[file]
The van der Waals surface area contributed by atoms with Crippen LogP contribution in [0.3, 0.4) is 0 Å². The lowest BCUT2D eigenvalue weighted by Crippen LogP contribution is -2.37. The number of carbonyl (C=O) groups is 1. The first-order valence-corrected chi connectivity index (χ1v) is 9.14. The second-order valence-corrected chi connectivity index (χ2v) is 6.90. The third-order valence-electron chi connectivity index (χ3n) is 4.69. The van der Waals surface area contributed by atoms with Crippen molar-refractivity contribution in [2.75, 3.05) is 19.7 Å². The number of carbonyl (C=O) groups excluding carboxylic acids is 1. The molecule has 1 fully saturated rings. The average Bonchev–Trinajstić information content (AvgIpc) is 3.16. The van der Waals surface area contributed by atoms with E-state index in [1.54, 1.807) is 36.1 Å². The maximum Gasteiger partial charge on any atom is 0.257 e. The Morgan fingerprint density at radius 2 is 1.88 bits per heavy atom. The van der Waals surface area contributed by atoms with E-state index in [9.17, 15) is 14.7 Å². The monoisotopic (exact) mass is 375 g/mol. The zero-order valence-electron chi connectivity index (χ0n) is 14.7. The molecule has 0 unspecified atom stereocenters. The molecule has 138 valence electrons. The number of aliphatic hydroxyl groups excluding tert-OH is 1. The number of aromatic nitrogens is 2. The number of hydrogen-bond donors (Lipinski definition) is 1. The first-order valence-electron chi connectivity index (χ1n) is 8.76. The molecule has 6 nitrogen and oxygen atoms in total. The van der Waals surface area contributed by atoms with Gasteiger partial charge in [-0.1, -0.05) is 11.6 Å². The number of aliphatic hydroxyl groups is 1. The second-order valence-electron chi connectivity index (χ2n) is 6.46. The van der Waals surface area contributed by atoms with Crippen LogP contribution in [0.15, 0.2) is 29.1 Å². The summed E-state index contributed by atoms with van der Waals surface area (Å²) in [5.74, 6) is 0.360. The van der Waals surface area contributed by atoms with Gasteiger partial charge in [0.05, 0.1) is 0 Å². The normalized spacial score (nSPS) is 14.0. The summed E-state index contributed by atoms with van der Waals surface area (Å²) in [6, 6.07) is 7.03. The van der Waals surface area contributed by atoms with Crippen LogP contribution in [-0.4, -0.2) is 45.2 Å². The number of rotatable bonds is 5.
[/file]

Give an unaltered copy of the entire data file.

The van der Waals surface area contributed by atoms with Crippen LogP contribution in [0.3, 0.4) is 0 Å². The lowest BCUT2D eigenvalue weighted by Crippen LogP contribution is -2.37. The number of carbonyl (C=O) groups is 1. The first-order valence-corrected chi connectivity index (χ1v) is 9.14. The second-order valence-corrected chi connectivity index (χ2v) is 6.90. The third-order valence-electron chi connectivity index (χ3n) is 4.69. The van der Waals surface area contributed by atoms with Crippen molar-refractivity contribution in [2.75, 3.05) is 19.7 Å². The number of carbonyl (C=O) groups excluding carboxylic acids is 1. The molecule has 1 fully saturated rings. The average Bonchev–Trinajstić information content (AvgIpc) is 3.16. The van der Waals surface area contributed by atoms with E-state index in [1.54, 1.807) is 36.1 Å². The maximum Gasteiger partial charge on any atom is 0.257 e. The Morgan fingerprint density at radius 2 is 1.88 bits per heavy atom. The van der Waals surface area contributed by atoms with E-state index in [9.17, 15) is 14.7 Å². The monoisotopic (exact) mass is 375 g/mol. The zero-order valence-electron chi connectivity index (χ0n) is 14.7. The molecule has 0 unspecified atom stereocenters. The molecule has 138 valence electrons. The number of aliphatic hydroxyl groups excluding tert-OH is 1. The number of aromatic nitrogens is 2. The number of hydrogen-bond donors (Lipinski definition) is 1. The first-order valence-electron chi connectivity index (χ1n) is 8.76. The molecule has 6 nitrogen and oxygen atoms in total. The van der Waals surface area contributed by atoms with Gasteiger partial charge in [-0.1, -0.05) is 11.6 Å². The number of aliphatic hydroxyl groups is 1. The second-order valence-electron chi connectivity index (χ2n) is 6.46. The van der Waals surface area contributed by atoms with Crippen LogP contribution in [0.15, 0.2) is 29.1 Å². The summed E-state index contributed by atoms with van der Waals surface area (Å²) in [5.74, 6) is 0.360. The van der Waals surface area contributed by atoms with Gasteiger partial charge in [0.05, 0.1) is 0 Å². The normalized spacial score (nSPS) is 14.0. The summed E-state index contributed by atoms with van der Waals surface area (Å²) in [6, 6.07) is 7.03. The van der Waals surface area contributed by atoms with Crippen LogP contribution in [-0.4, -0.2) is 45.2 Å². The number of rotatable bonds is 5.